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In addition, enlarging cysts may cause compression of the surrounding tissue ,resulting in atelectasis and/or recurrent pneumonia. Rupture of a cyst may lead to pneumothorax. Large lesions may cause symptoms postnatally or in infancy but others may remain asymptomatic for years or decades and are only diagnosed by chance or when causing late complications. Diagnostic examination relies on CT scanning; aortography can be used to rule out an aberrant systemic arterial supply to the lesion, thus distinguishing lung cysts from cystic variants of the sequestration spectrum. Surgical resection is usually recommended, especially if the cysts have already caused some complications. Some pediatric pulmonologists will advocate non-surgical management for smaller asymptomatic lesions diagnosed by chance.

Cystic adenomatoid malformation (CAM)::

Cystic adenomatoid malformation (CAM): Cystic adenomatoid malformation is a defect in the development of the terminal bronchioles. A hamartomatous proliferation of cysts occurs and resembles bronchioles (airways without cartilage). Cystic adenomatoid malformation accounts for 25% of all congenital lung malformations. Respiratory distress occurs in the neonatal period, when collateral pores of Kohn ventilate the alveolar tissue present. This process is responsible for the cystic appearance on radiographs. Patients may have mediastinal shift and a pneumothorax. The affected area is dull on percussion and air entry is decreased. The radiographic depiction of a solid or cystic mass on one side of the thorax suggests the diagnosis.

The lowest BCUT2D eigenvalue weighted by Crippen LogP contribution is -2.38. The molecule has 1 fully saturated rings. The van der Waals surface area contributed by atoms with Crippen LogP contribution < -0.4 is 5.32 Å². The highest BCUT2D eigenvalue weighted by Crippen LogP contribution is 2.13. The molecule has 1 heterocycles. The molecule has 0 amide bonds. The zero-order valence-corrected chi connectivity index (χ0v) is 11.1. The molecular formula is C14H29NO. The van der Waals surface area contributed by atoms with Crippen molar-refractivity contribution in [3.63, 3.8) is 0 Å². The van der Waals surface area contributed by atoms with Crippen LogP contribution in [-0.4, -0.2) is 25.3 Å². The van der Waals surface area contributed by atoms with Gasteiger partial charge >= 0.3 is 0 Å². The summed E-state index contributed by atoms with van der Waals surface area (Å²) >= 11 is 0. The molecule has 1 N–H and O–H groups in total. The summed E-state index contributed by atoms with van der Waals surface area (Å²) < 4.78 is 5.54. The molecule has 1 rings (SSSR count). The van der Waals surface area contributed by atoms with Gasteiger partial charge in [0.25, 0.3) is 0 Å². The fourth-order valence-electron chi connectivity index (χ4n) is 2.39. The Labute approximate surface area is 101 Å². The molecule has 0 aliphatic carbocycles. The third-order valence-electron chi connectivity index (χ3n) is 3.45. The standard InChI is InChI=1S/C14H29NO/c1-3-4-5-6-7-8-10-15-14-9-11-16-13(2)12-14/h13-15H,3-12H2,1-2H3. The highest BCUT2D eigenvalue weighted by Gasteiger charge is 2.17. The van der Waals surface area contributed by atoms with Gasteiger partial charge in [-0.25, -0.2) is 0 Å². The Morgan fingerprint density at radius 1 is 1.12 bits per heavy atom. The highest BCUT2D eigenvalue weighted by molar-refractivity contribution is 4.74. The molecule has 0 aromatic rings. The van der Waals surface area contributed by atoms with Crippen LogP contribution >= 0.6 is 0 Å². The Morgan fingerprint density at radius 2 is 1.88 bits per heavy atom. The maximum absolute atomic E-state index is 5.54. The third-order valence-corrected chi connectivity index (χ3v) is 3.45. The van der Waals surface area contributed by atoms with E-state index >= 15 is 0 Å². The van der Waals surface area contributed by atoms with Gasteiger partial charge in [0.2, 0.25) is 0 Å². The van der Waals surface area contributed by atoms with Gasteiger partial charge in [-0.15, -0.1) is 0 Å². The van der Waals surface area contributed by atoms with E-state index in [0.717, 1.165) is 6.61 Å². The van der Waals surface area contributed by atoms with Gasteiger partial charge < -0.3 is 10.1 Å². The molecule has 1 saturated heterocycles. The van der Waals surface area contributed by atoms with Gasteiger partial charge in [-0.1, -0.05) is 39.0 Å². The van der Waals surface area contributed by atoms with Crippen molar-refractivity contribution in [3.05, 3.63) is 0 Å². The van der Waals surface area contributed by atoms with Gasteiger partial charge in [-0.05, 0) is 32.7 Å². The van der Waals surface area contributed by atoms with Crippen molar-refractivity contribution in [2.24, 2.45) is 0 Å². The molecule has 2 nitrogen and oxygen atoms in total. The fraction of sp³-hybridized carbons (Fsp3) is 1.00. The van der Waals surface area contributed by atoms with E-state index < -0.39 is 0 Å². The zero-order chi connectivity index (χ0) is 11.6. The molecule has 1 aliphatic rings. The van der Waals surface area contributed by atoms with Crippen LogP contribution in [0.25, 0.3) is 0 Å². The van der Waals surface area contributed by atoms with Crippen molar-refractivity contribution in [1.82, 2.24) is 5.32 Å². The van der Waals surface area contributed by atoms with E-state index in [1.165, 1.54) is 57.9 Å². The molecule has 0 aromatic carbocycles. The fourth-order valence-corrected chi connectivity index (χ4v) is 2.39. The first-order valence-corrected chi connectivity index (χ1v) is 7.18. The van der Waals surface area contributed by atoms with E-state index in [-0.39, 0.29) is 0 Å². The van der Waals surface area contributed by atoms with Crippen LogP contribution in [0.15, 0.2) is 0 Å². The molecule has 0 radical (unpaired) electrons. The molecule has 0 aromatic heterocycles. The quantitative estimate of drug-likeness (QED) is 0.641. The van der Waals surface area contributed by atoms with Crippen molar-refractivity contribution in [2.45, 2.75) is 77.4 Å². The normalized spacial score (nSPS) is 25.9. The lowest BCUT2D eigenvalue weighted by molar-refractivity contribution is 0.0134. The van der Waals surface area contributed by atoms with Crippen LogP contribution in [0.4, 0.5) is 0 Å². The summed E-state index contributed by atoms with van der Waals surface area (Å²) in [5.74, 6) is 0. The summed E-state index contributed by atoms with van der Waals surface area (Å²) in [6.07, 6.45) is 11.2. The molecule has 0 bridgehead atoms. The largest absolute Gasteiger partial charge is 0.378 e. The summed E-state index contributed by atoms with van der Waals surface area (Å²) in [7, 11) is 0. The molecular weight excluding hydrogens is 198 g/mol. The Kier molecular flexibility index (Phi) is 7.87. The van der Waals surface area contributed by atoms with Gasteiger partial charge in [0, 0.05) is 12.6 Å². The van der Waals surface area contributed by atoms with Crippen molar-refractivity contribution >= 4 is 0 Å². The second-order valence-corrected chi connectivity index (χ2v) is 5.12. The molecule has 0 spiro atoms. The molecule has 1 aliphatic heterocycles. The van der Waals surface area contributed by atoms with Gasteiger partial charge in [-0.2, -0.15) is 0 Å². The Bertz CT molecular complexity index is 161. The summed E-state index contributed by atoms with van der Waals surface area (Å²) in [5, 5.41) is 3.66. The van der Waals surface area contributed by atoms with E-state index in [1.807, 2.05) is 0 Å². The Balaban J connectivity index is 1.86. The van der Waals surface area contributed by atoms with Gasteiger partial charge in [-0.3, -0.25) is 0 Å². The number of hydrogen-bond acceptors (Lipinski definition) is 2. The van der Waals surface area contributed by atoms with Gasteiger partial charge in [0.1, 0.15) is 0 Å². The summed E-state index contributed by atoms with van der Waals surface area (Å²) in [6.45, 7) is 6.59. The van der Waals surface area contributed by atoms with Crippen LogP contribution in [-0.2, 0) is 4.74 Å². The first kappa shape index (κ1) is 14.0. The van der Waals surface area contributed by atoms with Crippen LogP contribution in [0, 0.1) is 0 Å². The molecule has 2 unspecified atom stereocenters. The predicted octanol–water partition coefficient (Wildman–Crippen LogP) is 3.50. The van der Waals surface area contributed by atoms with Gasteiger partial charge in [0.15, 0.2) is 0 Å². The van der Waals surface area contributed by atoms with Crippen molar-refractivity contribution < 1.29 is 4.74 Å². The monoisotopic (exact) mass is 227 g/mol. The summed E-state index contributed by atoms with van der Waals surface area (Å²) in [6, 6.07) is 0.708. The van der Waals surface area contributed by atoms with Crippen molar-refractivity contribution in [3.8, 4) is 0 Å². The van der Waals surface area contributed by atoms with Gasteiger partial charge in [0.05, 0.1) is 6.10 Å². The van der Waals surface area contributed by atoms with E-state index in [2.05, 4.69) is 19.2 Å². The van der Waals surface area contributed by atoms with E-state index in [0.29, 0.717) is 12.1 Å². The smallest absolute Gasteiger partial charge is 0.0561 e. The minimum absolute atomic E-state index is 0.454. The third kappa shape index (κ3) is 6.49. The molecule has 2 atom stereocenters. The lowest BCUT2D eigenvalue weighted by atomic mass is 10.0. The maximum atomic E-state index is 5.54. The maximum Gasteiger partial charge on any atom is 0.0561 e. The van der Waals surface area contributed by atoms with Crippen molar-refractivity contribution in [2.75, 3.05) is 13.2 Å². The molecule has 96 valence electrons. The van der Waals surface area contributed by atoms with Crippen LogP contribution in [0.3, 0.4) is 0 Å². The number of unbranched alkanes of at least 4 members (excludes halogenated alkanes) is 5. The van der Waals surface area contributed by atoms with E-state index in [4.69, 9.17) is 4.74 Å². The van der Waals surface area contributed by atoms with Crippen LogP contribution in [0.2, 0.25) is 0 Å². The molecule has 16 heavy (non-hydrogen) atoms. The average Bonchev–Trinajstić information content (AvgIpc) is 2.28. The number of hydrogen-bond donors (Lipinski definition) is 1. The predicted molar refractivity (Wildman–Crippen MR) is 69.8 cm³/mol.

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Three histological categories of cystic adenomatoid malformation are described: (1) macrocystic (13%), which has the best prognosis and in which one or more large (>5 mm on prenatal ultrasound) cysts are lined with normal pseudostratified ciliated epithelium; (2) microcystic (73%), which has small cysts lined with ciliated columnar or cuboidal epithelium; and (3) solid cystic adenomatoid malformation (13%), which has the worst prognosis and is an airless tissue mass composed of cuboidal epithelium-lined bronchioles. The difference in prognosis may be because the solid and microcystic lesions involve a relatively large amount of lung tissue. Macrocystic lesions are comprised of large, air filled, nonfunctioning spaces involving smaller areas of lungs.